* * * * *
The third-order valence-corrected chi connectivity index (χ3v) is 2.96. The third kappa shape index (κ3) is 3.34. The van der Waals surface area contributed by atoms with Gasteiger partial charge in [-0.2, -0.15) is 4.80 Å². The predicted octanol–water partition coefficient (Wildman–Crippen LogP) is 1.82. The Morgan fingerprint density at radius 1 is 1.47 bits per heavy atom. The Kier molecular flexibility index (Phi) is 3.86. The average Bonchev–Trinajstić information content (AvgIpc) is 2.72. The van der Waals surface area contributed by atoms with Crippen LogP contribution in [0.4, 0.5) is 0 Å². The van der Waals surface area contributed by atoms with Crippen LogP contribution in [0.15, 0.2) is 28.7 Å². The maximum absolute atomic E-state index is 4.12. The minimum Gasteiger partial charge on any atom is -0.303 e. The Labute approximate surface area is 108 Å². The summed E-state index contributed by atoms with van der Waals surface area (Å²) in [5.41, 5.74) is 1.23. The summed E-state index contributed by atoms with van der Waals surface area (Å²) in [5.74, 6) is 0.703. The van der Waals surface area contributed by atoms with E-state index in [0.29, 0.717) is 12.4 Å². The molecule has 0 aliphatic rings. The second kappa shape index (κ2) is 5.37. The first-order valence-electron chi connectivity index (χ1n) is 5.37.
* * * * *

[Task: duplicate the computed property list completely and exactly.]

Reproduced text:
The third-order valence-corrected chi connectivity index (χ3v) is 2.96. The third kappa shape index (κ3) is 3.34. The van der Waals surface area contributed by atoms with Gasteiger partial charge in [-0.2, -0.15) is 4.80 Å². The predicted octanol–water partition coefficient (Wildman–Crippen LogP) is 1.82. The Morgan fingerprint density at radius 1 is 1.47 bits per heavy atom. The Kier molecular flexibility index (Phi) is 3.86. The average Bonchev–Trinajstić information content (AvgIpc) is 2.72. The van der Waals surface area contributed by atoms with Crippen LogP contribution in [0.4, 0.5) is 0 Å². The van der Waals surface area contributed by atoms with Crippen LogP contribution in [0.15, 0.2) is 28.7 Å². The maximum absolute atomic E-state index is 4.12. The minimum Gasteiger partial charge on any atom is -0.303 e. The Labute approximate surface area is 108 Å². The summed E-state index contributed by atoms with van der Waals surface area (Å²) in [5.41, 5.74) is 1.23. The summed E-state index contributed by atoms with van der Waals surface area (Å²) in [5.74, 6) is 0.703. The van der Waals surface area contributed by atoms with E-state index in [0.29, 0.717) is 12.4 Å². The molecule has 0 aliphatic rings. The second kappa shape index (κ2) is 5.37. The first-order valence-electron chi connectivity index (χ1n) is 5.37.